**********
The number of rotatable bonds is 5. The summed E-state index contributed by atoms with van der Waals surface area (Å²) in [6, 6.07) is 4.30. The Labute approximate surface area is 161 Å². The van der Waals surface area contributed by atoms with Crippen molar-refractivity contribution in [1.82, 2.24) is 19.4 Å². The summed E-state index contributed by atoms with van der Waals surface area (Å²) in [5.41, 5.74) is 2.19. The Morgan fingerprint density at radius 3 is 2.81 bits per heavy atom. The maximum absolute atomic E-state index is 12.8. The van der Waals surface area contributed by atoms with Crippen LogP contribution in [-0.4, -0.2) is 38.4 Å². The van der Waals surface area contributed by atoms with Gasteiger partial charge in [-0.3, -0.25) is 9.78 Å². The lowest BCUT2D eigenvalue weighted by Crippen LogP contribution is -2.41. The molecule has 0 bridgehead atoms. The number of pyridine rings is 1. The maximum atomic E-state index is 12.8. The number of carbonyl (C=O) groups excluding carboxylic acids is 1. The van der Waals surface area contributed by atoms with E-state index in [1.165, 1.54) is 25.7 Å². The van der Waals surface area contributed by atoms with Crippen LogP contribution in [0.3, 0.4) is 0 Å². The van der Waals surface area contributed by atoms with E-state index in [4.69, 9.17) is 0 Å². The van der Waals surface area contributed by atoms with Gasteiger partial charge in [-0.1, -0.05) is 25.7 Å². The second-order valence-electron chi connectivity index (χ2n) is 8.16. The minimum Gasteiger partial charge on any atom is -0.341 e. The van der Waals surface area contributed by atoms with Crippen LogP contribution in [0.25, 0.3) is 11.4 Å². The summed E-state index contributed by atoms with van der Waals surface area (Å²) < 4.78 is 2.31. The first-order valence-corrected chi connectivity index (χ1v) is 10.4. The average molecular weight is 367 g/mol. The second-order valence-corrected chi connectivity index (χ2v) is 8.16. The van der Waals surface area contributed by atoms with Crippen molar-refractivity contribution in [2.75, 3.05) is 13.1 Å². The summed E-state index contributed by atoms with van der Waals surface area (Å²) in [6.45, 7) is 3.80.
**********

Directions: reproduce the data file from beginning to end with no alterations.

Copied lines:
The number of rotatable bonds is 5. The summed E-state index contributed by atoms with van der Waals surface area (Å²) in [6, 6.07) is 4.30. The Labute approximate surface area is 161 Å². The van der Waals surface area contributed by atoms with Crippen molar-refractivity contribution in [1.82, 2.24) is 19.4 Å². The summed E-state index contributed by atoms with van der Waals surface area (Å²) in [5.41, 5.74) is 2.19. The Morgan fingerprint density at radius 3 is 2.81 bits per heavy atom. The maximum absolute atomic E-state index is 12.8. The van der Waals surface area contributed by atoms with Crippen LogP contribution in [-0.4, -0.2) is 38.4 Å². The van der Waals surface area contributed by atoms with Gasteiger partial charge in [-0.3, -0.25) is 9.78 Å². The lowest BCUT2D eigenvalue weighted by Crippen LogP contribution is -2.41. The molecule has 0 bridgehead atoms. The number of pyridine rings is 1. The maximum atomic E-state index is 12.8. The number of carbonyl (C=O) groups excluding carboxylic acids is 1. The van der Waals surface area contributed by atoms with E-state index in [1.165, 1.54) is 25.7 Å². The van der Waals surface area contributed by atoms with Crippen LogP contribution in [0.3, 0.4) is 0 Å². The van der Waals surface area contributed by atoms with E-state index in [4.69, 9.17) is 0 Å². The van der Waals surface area contributed by atoms with Gasteiger partial charge in [-0.1, -0.05) is 25.7 Å². The second-order valence-electron chi connectivity index (χ2n) is 8.16. The minimum Gasteiger partial charge on any atom is -0.341 e. The van der Waals surface area contributed by atoms with Crippen LogP contribution in [0.25, 0.3) is 11.4 Å². The summed E-state index contributed by atoms with van der Waals surface area (Å²) < 4.78 is 2.31. The first-order valence-corrected chi connectivity index (χ1v) is 10.4. The average molecular weight is 367 g/mol. The second-order valence-corrected chi connectivity index (χ2v) is 8.16. The van der Waals surface area contributed by atoms with Crippen molar-refractivity contribution in [2.75, 3.05) is 13.1 Å². The summed E-state index contributed by atoms with van der Waals surface area (Å²) in [6.45, 7) is 3.80.